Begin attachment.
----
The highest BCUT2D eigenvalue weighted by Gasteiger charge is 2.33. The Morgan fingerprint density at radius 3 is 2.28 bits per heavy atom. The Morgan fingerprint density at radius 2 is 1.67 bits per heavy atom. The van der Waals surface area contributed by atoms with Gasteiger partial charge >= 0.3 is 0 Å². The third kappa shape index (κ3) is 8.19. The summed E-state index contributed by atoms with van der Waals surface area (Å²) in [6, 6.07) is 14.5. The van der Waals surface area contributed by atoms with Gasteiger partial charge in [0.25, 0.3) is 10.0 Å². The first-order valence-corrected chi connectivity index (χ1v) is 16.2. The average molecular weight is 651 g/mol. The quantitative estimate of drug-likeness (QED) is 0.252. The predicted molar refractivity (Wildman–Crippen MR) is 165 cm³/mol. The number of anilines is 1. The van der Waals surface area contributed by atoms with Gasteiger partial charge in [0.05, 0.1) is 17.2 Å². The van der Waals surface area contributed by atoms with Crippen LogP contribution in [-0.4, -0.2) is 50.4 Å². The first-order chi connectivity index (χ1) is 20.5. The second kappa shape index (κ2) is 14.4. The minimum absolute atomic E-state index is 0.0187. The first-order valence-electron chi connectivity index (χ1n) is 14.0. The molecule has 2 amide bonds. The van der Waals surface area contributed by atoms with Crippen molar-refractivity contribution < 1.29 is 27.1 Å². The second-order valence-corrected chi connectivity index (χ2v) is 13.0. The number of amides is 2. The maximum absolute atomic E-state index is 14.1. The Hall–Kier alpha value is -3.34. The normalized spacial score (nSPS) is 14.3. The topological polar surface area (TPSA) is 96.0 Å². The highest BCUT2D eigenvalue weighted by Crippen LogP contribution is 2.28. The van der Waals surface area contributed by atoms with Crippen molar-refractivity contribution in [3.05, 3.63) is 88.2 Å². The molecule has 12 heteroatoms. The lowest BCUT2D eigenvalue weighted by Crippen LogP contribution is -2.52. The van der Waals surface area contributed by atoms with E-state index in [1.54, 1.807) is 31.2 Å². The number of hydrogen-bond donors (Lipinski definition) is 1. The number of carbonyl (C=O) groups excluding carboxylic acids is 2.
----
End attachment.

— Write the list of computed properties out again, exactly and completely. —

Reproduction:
The highest BCUT2D eigenvalue weighted by Gasteiger charge is 2.33. The Morgan fingerprint density at radius 3 is 2.28 bits per heavy atom. The Morgan fingerprint density at radius 2 is 1.67 bits per heavy atom. The van der Waals surface area contributed by atoms with Gasteiger partial charge >= 0.3 is 0 Å². The third kappa shape index (κ3) is 8.19. The summed E-state index contributed by atoms with van der Waals surface area (Å²) in [6, 6.07) is 14.5. The van der Waals surface area contributed by atoms with Gasteiger partial charge in [0.25, 0.3) is 10.0 Å². The first-order valence-corrected chi connectivity index (χ1v) is 16.2. The average molecular weight is 651 g/mol. The quantitative estimate of drug-likeness (QED) is 0.252. The predicted molar refractivity (Wildman–Crippen MR) is 165 cm³/mol. The number of anilines is 1. The van der Waals surface area contributed by atoms with Gasteiger partial charge in [0.05, 0.1) is 17.2 Å². The van der Waals surface area contributed by atoms with Crippen LogP contribution in [-0.4, -0.2) is 50.4 Å². The first-order chi connectivity index (χ1) is 20.5. The second kappa shape index (κ2) is 14.4. The minimum absolute atomic E-state index is 0.0187. The first-order valence-electron chi connectivity index (χ1n) is 14.0. The molecule has 2 amide bonds. The van der Waals surface area contributed by atoms with Crippen molar-refractivity contribution < 1.29 is 27.1 Å². The second-order valence-corrected chi connectivity index (χ2v) is 13.0. The number of amides is 2. The maximum absolute atomic E-state index is 14.1. The Hall–Kier alpha value is -3.34. The normalized spacial score (nSPS) is 14.3. The topological polar surface area (TPSA) is 96.0 Å². The highest BCUT2D eigenvalue weighted by Crippen LogP contribution is 2.28. The van der Waals surface area contributed by atoms with Crippen molar-refractivity contribution in [3.05, 3.63) is 88.2 Å². The molecule has 12 heteroatoms. The lowest BCUT2D eigenvalue weighted by Crippen LogP contribution is -2.52. The van der Waals surface area contributed by atoms with E-state index in [1.54, 1.807) is 31.2 Å². The number of hydrogen-bond donors (Lipinski definition) is 1. The number of carbonyl (C=O) groups excluding carboxylic acids is 2.